I just never know when the next ah-ha moment will happen.
The man from the landscaping company came by to talk to me about some rocks.
We surveyed the backyard together. As we did, I apologized profusely for the condition of the grass along my fence line; as if the condition of the yard was some reflection on my character. I was embarrassed and explained that I had run out of weed eater string and was working on how to replace it. I assumed this would be the end of that conversation.
I do not know how to replace weed eater string. In fact, I did not even know that the string was designed to destroy itself. Yard work is not one of my gifts.
He smiled sweetly and said “I’ll do it for you.” I, of course, said something like “oh no, no I don’t want to bother you with that.” He insisted.
I stood and watched, uncomfortably, as he laced the string into the weed eater. I apologized for using his time to do this for me. I apologized for not knowing how to do it myself. Really, though, I was apologizing for needing help; I was worried that he would judge me because I could not do this myself. I explained, apologetically, that this is the first house I have lived in where I was responsible for the yard. In the past I hired someone to do it and growing up my Daddy always took care of the yard. As I gushed, needlessly, I wondered why I needed him to know why I did not know anything about weed eaters. Why would I?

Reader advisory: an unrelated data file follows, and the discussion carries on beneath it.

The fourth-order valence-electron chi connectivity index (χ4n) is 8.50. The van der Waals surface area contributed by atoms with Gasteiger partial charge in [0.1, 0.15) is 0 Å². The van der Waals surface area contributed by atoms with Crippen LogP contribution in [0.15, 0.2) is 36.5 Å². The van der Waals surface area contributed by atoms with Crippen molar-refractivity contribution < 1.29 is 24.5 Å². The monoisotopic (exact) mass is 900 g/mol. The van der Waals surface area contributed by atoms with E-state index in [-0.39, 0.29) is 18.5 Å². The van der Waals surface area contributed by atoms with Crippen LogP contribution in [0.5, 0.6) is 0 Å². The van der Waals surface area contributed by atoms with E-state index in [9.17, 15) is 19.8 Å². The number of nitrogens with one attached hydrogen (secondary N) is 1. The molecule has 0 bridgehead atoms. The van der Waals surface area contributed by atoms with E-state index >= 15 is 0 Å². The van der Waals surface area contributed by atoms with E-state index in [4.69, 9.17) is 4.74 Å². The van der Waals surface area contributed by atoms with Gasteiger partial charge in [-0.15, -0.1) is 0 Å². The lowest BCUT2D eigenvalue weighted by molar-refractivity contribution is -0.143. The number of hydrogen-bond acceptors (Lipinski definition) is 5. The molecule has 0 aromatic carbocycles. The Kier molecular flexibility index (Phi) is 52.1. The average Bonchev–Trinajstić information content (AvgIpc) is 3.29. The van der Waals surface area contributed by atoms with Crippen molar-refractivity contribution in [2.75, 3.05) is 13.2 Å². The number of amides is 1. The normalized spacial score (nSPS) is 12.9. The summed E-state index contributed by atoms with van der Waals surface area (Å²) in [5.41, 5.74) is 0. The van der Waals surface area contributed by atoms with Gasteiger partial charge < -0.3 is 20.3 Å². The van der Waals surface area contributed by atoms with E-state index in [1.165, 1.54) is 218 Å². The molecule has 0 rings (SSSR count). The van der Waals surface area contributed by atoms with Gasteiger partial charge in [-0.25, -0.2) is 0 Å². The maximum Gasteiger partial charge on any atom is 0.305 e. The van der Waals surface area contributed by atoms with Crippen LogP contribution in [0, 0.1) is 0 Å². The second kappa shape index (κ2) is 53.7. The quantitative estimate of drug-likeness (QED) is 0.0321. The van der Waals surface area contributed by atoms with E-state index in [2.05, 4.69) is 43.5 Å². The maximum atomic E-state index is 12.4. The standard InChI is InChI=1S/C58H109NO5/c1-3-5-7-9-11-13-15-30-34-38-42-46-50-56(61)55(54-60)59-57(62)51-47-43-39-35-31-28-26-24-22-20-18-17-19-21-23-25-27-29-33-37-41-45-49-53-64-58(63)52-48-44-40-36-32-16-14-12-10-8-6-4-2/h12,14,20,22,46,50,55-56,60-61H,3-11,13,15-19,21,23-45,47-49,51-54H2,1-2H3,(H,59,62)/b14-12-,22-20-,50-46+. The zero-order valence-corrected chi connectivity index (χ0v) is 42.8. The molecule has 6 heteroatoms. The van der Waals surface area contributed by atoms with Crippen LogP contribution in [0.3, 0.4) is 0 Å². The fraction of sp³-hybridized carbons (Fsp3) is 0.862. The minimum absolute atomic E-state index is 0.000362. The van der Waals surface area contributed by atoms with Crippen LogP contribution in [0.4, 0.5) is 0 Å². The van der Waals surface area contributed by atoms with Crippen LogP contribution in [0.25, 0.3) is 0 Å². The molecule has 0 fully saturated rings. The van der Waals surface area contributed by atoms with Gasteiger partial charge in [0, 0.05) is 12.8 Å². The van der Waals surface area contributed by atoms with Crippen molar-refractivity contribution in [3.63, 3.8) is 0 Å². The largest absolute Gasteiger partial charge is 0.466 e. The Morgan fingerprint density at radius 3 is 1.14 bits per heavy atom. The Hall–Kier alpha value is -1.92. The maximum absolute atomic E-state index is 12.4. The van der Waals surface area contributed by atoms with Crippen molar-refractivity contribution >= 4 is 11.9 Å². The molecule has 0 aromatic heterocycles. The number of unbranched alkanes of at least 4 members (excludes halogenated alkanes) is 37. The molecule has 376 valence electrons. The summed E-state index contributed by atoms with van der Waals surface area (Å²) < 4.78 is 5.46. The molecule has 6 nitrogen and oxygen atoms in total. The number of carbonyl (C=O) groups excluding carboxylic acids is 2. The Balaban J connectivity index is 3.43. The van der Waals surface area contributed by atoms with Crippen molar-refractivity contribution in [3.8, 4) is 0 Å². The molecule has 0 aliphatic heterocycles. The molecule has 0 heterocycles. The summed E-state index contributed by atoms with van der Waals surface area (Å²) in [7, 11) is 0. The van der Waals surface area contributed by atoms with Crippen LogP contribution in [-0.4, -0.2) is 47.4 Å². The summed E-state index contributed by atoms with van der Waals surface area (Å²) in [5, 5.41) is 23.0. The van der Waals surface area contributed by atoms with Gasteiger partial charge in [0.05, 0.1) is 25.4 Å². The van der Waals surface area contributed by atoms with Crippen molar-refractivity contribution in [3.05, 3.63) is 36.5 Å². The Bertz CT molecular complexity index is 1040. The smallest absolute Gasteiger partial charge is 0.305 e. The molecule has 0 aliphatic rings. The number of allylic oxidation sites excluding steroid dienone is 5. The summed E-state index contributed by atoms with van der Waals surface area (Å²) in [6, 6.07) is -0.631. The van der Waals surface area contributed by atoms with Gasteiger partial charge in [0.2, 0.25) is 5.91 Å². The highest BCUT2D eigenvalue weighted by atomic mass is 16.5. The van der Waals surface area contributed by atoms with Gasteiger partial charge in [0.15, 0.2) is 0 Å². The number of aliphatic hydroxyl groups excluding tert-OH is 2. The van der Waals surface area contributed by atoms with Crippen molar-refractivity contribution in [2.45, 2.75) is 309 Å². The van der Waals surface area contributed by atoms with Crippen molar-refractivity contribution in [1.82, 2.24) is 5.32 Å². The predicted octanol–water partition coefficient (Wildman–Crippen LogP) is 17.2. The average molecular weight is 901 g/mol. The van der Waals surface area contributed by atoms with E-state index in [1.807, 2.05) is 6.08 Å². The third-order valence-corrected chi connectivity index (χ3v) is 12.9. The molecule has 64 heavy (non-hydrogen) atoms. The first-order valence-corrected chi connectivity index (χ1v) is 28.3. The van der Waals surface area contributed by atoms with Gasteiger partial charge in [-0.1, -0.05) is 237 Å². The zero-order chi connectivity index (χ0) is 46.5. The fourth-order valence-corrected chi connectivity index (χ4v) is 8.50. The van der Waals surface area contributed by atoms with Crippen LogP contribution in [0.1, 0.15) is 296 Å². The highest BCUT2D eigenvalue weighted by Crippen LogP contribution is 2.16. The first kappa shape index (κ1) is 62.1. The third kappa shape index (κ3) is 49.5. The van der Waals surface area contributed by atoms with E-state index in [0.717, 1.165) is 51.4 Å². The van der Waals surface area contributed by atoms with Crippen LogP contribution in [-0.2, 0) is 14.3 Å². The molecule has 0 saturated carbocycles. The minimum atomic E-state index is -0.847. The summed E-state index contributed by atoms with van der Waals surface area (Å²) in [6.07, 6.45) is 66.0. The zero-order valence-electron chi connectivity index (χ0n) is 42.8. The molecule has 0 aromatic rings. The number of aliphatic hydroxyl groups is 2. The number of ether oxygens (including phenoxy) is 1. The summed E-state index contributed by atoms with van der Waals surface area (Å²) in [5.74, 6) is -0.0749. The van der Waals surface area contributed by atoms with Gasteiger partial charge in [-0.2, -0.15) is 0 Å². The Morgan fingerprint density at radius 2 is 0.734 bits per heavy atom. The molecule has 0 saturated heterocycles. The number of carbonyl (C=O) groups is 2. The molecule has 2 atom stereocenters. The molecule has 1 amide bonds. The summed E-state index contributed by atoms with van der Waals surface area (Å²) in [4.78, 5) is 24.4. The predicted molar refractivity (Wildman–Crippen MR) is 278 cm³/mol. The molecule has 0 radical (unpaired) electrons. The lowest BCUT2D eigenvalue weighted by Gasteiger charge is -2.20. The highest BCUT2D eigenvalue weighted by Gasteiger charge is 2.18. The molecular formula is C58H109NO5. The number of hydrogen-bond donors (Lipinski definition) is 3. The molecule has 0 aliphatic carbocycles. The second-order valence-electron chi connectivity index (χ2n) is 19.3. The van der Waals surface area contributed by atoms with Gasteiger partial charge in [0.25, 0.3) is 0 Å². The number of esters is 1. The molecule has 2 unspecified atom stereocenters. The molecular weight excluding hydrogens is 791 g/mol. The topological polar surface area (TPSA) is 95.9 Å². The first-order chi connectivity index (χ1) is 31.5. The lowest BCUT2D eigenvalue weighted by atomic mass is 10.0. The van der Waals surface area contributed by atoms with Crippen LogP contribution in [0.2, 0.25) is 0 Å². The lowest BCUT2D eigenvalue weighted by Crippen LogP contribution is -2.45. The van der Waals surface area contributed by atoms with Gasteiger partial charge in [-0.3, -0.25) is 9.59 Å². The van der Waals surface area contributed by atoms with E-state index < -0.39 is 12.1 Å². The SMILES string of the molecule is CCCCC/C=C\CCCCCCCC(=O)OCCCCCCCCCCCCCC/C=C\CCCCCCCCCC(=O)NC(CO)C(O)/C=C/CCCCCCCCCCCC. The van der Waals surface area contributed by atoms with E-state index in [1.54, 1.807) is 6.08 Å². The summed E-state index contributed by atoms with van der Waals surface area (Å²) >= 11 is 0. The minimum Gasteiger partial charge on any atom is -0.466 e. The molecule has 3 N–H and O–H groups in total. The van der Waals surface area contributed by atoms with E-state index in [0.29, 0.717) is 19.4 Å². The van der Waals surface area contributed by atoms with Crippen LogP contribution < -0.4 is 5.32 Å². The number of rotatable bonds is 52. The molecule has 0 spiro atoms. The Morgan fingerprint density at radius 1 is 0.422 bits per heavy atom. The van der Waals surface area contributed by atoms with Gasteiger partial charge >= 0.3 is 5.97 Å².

He repeated sweetly and genuinely that he did not mind. He said that he was happy to do it and that “it makes us feel needed.”
It makes us feel needed – I thought about that comment for a couple of days. He did not care that I did not know anything about weed eaters; he did not expect me to and did not judge me for it. He enjoyed helping.
He liked being needed as much as I did not want to be needy. It’s clear to me now that when I refuse to ask for help when I need it I am depriving someone else of the opportunity to feel the joy of being needed.
Turns out, needing help is not a character flaw either. It is an opportunity to give someone else the gift of being needed.